UK free shipping above €100, orders before 14:00 are shipped same day

My horse has insulin resistance (IR) – is it still safe to graze?

Horses with insulin resistance (IR) are at greater risk of laminitis than horses with an optimally healthy sugar metabolism. A horse with IR, recognizable by, for example, a hard mane comb and fat pads at the tail, may not graze unrestrictedly on sugar-rich grass. But can you never put such a horse or pony in the meadow again? Or are there still options? After all, many horses are very happy with grazing…

We as owners like to make our horses happy. But unfortunately unlimited pasture time is not for every horse. Cold-blooded horses, ponies and horses that have previously had laminitis are particularly at risk for the painful condition laminitis.

Does my horse have IR?

A horse that is insulin resistant cannot properly process the sugars from food (such as grass and concentrates). This leads to fat storage, infections and energy loss. The pancreas is also overloaded. Prolonged stress, intestinal infections or hormone problems can trigger IR. Cold-blooded breeds and ponies are often more sensitive to IR than other horses.

Horses with IR can be recognized by:
– Hardened and thickened mane comb
– Fat pads at the base of the tail
– Chafing and itching
– Short and stiff in the movement
– Hard muscles
– Thickening navel (mares) or socket (geldings)
– Often overweight, but not always

Not in the pasture if the sugar content is high!

Horses with IR also like to graze. In some cases this is possible, but you have to manage it very well, monitor your horse well and consult with your vet. The sugar content of grass varies greatly. Under some circumstances, the sugar content is not that bad and an IR horse can go out on the pasture for a short time. Under other circumstances you should absolutely not want that.

The sugar content in grass is lower on average:
– Between 03:00 at night and 10:00 in the morning
– During the summer
– When the grass is a little longer
– With certain types of grass
– If there is enough water in the soil

The sugar content in grass is highest:
– When the grass is stressed by overgrazing
– When the grass is stressed by drought
– In early spring and in autumn
– On sunny mornings after it has frozen overnight
– When the grass is very short
– If the grass has a lot of seed/ears
– If the meadow has been treated with fertilizer

Grazing at night?

Sugar in grass is created during the day, when the grass plant uses sunlight for photosynthesis. Sugars and starches produced during the day are used by the grass for growth in the evening and at night. The sugar peak is often when the plant has been growing all day, around late afternoon, early evening. From about two hours after sunset, the sugar content decreases and at the end of the night there is relatively little sugar in the grass. Even if there are several (heavily) cloudy days in a row, the grass will be less sugary on the second or third cloudy day. This also applies to grass that is always in the shade during the day, for example under a large tree. So if you want to graze a horse with IR, it can be done for short periods at night or in the early morning, in a shaded area, or if it has been cloudy for more than 24 hours.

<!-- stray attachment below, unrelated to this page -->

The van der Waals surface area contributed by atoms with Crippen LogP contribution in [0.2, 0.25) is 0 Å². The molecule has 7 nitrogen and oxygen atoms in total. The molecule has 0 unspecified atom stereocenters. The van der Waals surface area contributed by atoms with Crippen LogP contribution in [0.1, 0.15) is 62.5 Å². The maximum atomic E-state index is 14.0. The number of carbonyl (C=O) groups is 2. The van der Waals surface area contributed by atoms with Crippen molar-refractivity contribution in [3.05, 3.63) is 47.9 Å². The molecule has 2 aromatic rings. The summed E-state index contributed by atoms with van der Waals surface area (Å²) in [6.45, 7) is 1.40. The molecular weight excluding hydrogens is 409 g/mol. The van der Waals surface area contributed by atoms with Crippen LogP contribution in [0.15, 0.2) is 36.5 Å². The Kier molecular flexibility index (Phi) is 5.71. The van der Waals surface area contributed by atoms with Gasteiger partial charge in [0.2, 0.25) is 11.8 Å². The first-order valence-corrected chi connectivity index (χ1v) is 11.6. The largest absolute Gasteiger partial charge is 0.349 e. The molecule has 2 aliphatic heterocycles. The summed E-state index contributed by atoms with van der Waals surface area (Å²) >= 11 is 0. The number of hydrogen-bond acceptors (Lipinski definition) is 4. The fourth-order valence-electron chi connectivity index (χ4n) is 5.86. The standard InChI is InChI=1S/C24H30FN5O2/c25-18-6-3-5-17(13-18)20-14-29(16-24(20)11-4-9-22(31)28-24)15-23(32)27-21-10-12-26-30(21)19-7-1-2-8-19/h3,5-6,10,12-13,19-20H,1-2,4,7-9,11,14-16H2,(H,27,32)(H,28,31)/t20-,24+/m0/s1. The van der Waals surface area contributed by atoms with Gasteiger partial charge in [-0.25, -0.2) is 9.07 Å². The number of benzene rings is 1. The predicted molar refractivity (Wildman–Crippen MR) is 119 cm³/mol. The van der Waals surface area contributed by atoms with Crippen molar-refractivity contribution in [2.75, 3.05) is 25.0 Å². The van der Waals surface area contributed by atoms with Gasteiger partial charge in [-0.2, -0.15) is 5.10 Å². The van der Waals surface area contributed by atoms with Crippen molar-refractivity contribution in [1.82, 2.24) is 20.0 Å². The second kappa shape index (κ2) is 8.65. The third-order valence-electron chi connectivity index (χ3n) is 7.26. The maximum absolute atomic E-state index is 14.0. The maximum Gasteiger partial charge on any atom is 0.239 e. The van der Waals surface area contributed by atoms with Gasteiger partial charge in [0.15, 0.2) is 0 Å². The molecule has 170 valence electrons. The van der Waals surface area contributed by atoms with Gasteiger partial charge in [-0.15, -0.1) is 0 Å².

Good build up and monitor

Always build up grass for an insulin-resistant horse very carefully. Start with five minutes and gradually build up. Always choose a time when there is less sugar in the grass, such as late at night or early in the morning. If your horse has been able to stand on the pasture for a little longer, a grazing muzzle can help to further limit the absorption of grass. But even then you should not put an IR horse in the meadow if the sugar content is high!

manage pasture

Grass that is in the so-called ‘growth phase’ uses sugars for that growth. This means that less sugars are stored in the grass stems. Horses can therefore best graze in pastures that are in this ‘growth phase’. Not too short and not too long. Grass that blooms must be mowed first. If it starts to grow again afterwards, it may be suitable at the favorable times of the day to let IR-sensitive horses graze for a while. It is also wise to check which types of grass and herbs are in your pasture. There is a lot of difference in sugar storage between the different plant species. Note that grass often produces a lot of sugar during drought. A dry turf is therefore not always safe! Strip grazing can be a solution to limit the amount of grass that horses can ingest at one time.

Movement is essential!

The following applies to all horses with IR: keep them moving! It is of the utmost importance that these horses get enough exercise and do not become overweight. So train them regularly and make sure they have enough free movement, even when they are not in the meadow. For example in a paddock with enrichment or a paddock paradise.

IR horse support?

There are several options to support your horse with IR. First, it is wise to give a mild detox twice a year with nettle extract. This helps to remove waste products and strengthen the immune system. In addition, cannabinoids from the clove plant can help reduce inflammation and restore metabolism. Cannabinoids act on the horse’s endo-cannabinoid system, which is vital for all vital functions, including the immune system, the gastrointestinal tract and the nervous system.



Paul Siciliano et al. Effect of Sward Height on Pasture Nonstructural Carbohydrate Concentrations and Blood Glucose/Insulin Profiles in Grazing Horses. Journal of Equine Veterinary Science, vol. 57, pp. 29-34, 2017.

  1. Raymond J. Geor. Nutrition and Exercise in the Management of Horses and Ponies at High Risk for Laminitis. Journal of Equine Veterinary Science, vol. 30, p. 463–470, 2010.

Close menu